Deciding To Go To War: Museum of the Confederacy Symposium

The Museum of the Confederacy’s 2007 symposium is titled "The Answers They Were Born To Make: Choosing Sides in the Civil War."  [scroll down] From the MOC website:

When Robert E. Lee resigned his commission from the U.S. Army in April 1861 and cast his lot with his native state, it was, observed his biographer Douglas Southall Freeman, “the answer he was born to make.” The bicentennial of Lee’s birth in 2007 provides an opportunity to examine the often-agonizing decisions that Southern American military and political leaders had to make about their loyalties.  Co-sponsored and hosted by The Library of Virginia, the 2007 symposium will feature a presentation by Dr. Wayne Wei-Siang Hsieh, an assistant professor of history at the U.S. Naval Academy, on Robert E. Lee. Also featured are presentations by William C. Davis on U.S. Vice-President and Confederate general John C. Breckinridge; Craig L. Symonds on naval officers Capt. Franklin Buchanan and Capt. David G. Farragut; Brian Steele Wills on Gen. George H. Thomas; and a panel discussion about the importance of Robert E. Lee’s 1861 decision.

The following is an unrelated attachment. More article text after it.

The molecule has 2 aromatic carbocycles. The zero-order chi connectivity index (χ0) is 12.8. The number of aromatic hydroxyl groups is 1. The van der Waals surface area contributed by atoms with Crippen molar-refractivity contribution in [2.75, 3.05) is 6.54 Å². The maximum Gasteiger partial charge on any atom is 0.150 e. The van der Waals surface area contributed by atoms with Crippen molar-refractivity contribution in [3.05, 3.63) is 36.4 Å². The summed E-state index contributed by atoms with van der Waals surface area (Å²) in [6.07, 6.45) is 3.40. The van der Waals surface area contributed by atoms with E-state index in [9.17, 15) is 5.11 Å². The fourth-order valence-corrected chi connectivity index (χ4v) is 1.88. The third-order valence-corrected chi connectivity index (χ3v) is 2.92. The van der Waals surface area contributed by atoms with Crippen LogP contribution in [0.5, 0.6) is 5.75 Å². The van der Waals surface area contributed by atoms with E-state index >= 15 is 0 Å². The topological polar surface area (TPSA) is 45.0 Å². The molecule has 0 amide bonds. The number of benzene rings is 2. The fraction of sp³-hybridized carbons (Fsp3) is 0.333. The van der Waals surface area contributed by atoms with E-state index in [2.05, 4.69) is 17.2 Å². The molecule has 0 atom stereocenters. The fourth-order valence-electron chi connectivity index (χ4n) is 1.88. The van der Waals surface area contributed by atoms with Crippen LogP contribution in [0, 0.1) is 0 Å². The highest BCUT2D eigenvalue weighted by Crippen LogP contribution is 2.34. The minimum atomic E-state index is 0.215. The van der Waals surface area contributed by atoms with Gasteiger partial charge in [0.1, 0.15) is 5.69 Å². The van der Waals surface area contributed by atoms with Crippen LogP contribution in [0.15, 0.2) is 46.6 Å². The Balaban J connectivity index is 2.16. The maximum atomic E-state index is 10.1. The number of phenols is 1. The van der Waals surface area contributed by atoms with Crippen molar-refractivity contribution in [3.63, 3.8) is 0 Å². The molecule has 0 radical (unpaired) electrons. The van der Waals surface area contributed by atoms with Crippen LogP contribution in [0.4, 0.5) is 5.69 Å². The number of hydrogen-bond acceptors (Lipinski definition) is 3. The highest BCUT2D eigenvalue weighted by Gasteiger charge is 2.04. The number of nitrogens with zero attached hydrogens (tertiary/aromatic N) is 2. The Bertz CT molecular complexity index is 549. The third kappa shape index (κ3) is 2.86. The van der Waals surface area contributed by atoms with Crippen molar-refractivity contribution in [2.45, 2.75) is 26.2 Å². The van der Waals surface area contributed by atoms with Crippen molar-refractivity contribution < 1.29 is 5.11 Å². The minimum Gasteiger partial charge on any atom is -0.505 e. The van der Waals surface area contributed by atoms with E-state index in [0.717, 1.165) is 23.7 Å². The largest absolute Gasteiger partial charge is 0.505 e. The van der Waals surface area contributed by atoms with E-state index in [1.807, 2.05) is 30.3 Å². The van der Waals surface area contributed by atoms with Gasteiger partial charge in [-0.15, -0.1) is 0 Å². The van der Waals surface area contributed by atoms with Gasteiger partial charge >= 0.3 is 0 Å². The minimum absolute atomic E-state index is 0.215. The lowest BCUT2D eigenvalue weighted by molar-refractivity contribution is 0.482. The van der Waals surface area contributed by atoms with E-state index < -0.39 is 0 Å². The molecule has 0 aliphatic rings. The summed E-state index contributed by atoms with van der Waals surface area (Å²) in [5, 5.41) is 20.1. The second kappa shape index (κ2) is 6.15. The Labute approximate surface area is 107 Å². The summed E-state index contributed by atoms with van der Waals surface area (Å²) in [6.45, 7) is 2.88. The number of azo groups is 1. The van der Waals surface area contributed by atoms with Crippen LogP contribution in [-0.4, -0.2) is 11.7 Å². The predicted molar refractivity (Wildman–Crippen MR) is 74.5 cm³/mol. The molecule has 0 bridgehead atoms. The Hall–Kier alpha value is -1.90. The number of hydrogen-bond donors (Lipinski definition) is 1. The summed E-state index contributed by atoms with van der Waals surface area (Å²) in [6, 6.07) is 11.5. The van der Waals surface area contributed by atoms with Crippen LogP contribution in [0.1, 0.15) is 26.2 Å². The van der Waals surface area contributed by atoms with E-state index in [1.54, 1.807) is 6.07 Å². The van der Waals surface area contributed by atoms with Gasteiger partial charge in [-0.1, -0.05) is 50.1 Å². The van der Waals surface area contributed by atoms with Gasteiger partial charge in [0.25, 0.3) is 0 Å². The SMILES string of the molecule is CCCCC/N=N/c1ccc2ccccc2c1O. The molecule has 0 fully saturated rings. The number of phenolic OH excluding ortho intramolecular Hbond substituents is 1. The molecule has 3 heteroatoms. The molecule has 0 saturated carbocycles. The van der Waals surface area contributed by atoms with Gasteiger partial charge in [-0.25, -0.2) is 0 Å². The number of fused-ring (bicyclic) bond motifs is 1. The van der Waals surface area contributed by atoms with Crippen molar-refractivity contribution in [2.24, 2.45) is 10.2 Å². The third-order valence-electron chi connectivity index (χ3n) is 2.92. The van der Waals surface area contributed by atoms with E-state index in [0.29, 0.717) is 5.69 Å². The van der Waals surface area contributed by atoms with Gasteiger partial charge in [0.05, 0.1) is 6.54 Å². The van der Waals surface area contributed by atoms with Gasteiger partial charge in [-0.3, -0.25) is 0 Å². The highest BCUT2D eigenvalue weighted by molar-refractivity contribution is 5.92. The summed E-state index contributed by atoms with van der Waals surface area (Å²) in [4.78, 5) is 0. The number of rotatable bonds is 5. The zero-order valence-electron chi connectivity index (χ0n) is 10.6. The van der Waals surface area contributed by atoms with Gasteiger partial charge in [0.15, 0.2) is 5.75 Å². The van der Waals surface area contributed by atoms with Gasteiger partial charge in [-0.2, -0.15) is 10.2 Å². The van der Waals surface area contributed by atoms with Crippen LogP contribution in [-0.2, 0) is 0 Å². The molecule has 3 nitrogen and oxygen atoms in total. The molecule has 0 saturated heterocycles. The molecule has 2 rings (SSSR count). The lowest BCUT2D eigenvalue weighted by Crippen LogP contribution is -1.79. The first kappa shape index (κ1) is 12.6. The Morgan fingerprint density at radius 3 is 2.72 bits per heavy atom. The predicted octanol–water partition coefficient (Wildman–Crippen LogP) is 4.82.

Looks like a pretty good line-up.  While Davis, Wills, and Symonds are probably familiar names for many of you, the inclusion of Wei-Siang Hsieh is perfect for this particular topic.   His recent article on Lee’s decision to resign his commission in the U.S. Army is a must read for those with an interest in understanding his decision within the broader context of how those in a similar situation responded.  Click here for a relatively recent post on his argument. 

The registration is reasonable for an all-day conference so sign up as I am sure it will fill up soon.  This is a great way to support the MOC.

Searching for Black Confederates: The Civil War’s Most Persistent Myth

“Levin’s study is the first of its kind to blueprint and then debunk the mythology of enslaved African Americans who allegedly served voluntarily in behalf of the Confederacy.”–Journal of Southern History

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